Philosophers of ethics, long passive before the new inventiveness of violence, are now asking for new concepts, new articulations to create a different understanding of war and violence. One of the ideas proposed is the notion of a genocidal count. Numbers have been used by economists to create a halo around production and productivity figures. Philosophers, too, must use the metaphor of numbers -- the idea of numeracy -- to map out the violence inflicted by top politicians.
For example, Hitler’s genocidal count would be 11 million; Stalin’s at least 12 million; Pol Pot, 2 million. A genocidal count becomes a mnemonic which attaches to politicians even as they pretend to be benign or pretend to act like statesmen.
One needs such indices when one confronts pictures of a recent meeting (October 22) hosted by the JP Morgan International Council in Delhi. The Investment Centre had assembled what it thought was an assemblage of sages, with five of the six beaming like retired politicians, oozing an affable sense of life.
These included Henry Kissinger at 96, Tony Blair, the former British P.M, Condoleezza Rice, George Bush’s national security advisor, John Howard the Australian P.M and Robert Gates, ex-Director of the CIA. Framing the picture and literally connecting them is our own P.M Narendra Modi, holding hands with Blair and Howard and gushing at Henry Kissinger. It is an unbelievable assemblage of people who once held power but now are harmlessly attending conferences.
A quick history of each of these people makes you wonder at the sanitisation of evil, of how quickly violence and war can be forgotten. Henry Kissinger, often seen as the modern sage of death, responsible for the bombing of Cambodia and Pakistan’s mentor during the genocide of Bangladesh, stands foremost as the Bhisma of fatalities. He has an almost mystical status among death dealers with a Nobel Prize for peace to boot.
Smiling benignly is Tony Blair and John Howard, suppliers of men for the war-time antics of Bush. Not to be left out is Condoleezza Rice, National Security Advisor to Bush. The genocidal count of these men must be in several million, yet they stand as wise mentors of an international conference. It is literally a 21st Century dance macabre turned inside out. A dance macabre was a dance of death during the great plagues of the medieval era.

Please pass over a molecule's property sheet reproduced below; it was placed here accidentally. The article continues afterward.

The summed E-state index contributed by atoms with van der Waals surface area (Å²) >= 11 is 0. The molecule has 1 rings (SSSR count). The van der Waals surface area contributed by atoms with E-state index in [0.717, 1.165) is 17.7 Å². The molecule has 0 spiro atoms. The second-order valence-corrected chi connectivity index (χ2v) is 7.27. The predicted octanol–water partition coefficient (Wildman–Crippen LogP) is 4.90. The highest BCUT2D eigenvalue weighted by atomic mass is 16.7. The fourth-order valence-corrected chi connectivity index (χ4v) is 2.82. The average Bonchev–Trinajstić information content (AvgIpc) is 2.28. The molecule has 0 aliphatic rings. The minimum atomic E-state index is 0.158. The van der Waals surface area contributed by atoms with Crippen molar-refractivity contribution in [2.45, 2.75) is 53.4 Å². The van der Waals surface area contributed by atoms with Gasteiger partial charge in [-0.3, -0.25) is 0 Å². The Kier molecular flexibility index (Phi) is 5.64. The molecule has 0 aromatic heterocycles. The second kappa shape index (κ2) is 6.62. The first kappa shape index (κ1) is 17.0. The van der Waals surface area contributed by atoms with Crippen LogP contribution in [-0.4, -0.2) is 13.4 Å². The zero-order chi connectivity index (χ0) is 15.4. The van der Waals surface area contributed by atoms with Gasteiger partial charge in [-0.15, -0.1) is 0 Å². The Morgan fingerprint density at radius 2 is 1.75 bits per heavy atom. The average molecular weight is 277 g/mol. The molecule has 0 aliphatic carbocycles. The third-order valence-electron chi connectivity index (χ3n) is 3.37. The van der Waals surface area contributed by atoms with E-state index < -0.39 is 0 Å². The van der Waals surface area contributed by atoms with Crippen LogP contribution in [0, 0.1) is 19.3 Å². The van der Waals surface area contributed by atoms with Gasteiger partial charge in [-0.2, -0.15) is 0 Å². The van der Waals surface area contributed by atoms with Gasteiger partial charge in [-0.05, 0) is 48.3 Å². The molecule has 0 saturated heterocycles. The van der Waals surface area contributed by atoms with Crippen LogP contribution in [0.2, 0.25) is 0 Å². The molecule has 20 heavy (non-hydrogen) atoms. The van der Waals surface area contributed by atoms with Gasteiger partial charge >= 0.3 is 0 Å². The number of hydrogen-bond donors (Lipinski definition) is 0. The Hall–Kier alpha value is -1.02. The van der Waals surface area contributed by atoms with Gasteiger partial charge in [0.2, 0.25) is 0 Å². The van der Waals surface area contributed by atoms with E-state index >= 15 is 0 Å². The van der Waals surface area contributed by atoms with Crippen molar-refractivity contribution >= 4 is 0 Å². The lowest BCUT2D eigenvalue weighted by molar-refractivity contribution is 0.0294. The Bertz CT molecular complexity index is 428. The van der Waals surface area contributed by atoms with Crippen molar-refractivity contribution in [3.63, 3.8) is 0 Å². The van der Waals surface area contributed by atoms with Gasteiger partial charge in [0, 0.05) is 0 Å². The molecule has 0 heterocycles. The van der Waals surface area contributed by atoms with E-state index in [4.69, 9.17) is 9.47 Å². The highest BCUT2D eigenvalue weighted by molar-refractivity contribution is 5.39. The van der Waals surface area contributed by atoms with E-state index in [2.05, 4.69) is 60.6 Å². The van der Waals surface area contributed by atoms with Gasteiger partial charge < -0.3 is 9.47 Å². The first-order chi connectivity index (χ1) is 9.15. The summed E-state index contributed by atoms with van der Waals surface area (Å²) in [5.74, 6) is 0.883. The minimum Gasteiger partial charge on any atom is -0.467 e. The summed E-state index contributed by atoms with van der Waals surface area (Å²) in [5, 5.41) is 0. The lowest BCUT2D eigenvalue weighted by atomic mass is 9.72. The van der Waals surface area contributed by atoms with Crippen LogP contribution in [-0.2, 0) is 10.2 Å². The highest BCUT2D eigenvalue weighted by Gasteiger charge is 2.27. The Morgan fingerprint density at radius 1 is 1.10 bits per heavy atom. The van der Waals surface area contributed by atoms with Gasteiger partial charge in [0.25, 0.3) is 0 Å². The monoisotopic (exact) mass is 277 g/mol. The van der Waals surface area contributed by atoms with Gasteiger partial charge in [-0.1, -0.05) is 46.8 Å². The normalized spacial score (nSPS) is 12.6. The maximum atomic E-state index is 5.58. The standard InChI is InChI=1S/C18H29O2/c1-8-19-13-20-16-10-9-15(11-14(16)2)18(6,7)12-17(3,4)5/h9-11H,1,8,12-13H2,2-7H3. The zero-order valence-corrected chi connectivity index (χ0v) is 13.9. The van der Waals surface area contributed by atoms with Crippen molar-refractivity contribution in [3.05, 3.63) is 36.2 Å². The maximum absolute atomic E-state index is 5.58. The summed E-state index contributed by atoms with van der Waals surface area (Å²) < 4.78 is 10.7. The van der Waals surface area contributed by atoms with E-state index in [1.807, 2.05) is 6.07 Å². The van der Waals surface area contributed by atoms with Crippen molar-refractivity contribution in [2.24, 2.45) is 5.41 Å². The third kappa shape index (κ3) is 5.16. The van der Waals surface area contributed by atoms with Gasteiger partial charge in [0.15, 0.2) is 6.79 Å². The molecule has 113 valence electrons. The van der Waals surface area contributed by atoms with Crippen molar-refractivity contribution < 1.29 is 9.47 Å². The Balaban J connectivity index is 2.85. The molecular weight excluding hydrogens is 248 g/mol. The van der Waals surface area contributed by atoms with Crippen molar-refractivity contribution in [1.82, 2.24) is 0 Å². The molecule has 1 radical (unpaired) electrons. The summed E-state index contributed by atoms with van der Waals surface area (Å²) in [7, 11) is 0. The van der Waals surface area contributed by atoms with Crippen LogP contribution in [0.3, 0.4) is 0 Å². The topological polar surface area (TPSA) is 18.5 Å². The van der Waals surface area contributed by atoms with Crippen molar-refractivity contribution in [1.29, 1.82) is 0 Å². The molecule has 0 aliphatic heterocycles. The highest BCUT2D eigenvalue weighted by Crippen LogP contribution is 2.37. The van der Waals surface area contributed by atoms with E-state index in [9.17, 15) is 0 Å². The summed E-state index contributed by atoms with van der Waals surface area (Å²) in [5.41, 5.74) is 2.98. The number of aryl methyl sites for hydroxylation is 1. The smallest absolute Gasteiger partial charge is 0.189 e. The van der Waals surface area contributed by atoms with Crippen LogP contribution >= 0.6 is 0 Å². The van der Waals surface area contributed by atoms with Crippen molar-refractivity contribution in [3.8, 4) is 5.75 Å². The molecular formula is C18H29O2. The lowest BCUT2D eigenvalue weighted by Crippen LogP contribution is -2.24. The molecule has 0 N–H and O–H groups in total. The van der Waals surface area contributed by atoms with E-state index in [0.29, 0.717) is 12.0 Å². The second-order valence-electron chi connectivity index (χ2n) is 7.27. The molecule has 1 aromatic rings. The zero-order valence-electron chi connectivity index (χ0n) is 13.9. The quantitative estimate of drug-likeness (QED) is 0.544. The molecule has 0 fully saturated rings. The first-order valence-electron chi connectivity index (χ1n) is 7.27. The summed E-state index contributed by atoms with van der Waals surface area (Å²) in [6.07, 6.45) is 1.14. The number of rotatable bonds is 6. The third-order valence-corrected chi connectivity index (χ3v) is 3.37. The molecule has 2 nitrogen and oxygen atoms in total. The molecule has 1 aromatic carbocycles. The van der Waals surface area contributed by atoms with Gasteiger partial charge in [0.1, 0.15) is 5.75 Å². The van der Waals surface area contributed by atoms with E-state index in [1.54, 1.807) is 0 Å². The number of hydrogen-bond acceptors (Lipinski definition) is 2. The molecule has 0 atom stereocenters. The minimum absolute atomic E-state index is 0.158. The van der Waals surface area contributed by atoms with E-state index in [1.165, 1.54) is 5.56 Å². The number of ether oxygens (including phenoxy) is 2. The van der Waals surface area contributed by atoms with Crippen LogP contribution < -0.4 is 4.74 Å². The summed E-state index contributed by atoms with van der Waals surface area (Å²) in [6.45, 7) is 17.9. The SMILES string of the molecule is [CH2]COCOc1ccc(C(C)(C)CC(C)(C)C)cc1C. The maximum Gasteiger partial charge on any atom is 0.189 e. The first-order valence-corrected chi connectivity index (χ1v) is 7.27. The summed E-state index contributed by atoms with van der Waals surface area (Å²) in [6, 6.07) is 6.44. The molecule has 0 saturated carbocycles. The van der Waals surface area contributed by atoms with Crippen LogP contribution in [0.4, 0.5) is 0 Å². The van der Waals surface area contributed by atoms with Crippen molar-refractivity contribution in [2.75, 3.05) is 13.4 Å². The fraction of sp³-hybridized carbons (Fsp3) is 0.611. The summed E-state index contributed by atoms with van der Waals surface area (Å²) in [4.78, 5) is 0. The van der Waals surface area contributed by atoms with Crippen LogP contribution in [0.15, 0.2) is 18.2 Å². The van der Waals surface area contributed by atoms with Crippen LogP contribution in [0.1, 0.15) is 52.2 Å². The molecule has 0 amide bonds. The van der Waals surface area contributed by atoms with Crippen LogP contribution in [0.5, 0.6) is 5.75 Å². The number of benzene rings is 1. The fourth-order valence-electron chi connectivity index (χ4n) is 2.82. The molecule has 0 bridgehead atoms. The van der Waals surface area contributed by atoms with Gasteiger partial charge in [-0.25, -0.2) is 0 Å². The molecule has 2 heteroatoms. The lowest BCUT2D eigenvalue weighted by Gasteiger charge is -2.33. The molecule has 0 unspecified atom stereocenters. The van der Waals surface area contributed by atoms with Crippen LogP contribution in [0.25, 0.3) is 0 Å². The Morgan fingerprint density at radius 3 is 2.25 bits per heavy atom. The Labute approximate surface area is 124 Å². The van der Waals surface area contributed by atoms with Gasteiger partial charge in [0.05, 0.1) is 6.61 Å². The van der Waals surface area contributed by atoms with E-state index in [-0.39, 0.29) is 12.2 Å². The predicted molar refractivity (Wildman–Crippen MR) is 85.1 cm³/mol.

This picture is a dance macabre around the latest plague – war. Modi looks like a happy boy scout in the middle of chieftains. There has always been a question mark over his history in the Gujarat carnage. Yet, if the internment camps come up as India’s own version of the Gulag, Modi would be a truly aspirational person that he regularly claims to be.
The photograph looks objective and linear as a picture. But it is a caricature of the loss of memory -- the amnesia of media -- as they confront new events without unravelling their meaning. One would feel one is looking at a panel of experts endlessly ranking the competence or incompetence of countries, a Valhalla of great politicians. Yet this picture is seedier than any collection of gangsters or Mafiosi, or Nazi politicians. The politicians look as if they are attending a parent-teacher meeting or a University reunion.
A decade ago, Hannah Arendt wrote about Eichmann in Jerusalem. She faced a similar problem. Confronting her was Adolf Eichmann, a towering 5 feet six inches, innocuous as a bell boy. Arendt, in fact, quotes a psychologist who claims that Eichmann was more normal than he was, after interviewing him. Arendt felt Eichmann felt no guilt, claiming that he was merely following orders. Arendt called it the banality of evil.
These politicians could equally claim that as patriots they were following the logic of the nation-state. The question now is that when evil is both endemic and banal, how does one confront it? How does one write the secret history of death behind this picture of faded authoritarians?
Are we, as Indians, going to claim that we are like them? That India, like China and the US, is part of the G-7 of genocides. Sometimes media inadvertently plays a pedagogic and moral role. I remember a Chinese sage who once said: “One picture is worth a 1,000 words”. This photograph is worth much more, provided one can read the immoral and amoral depths that its apparent amiability conceals.
(The writer, a sociologist, is a member of Compost Heap. Views are personal)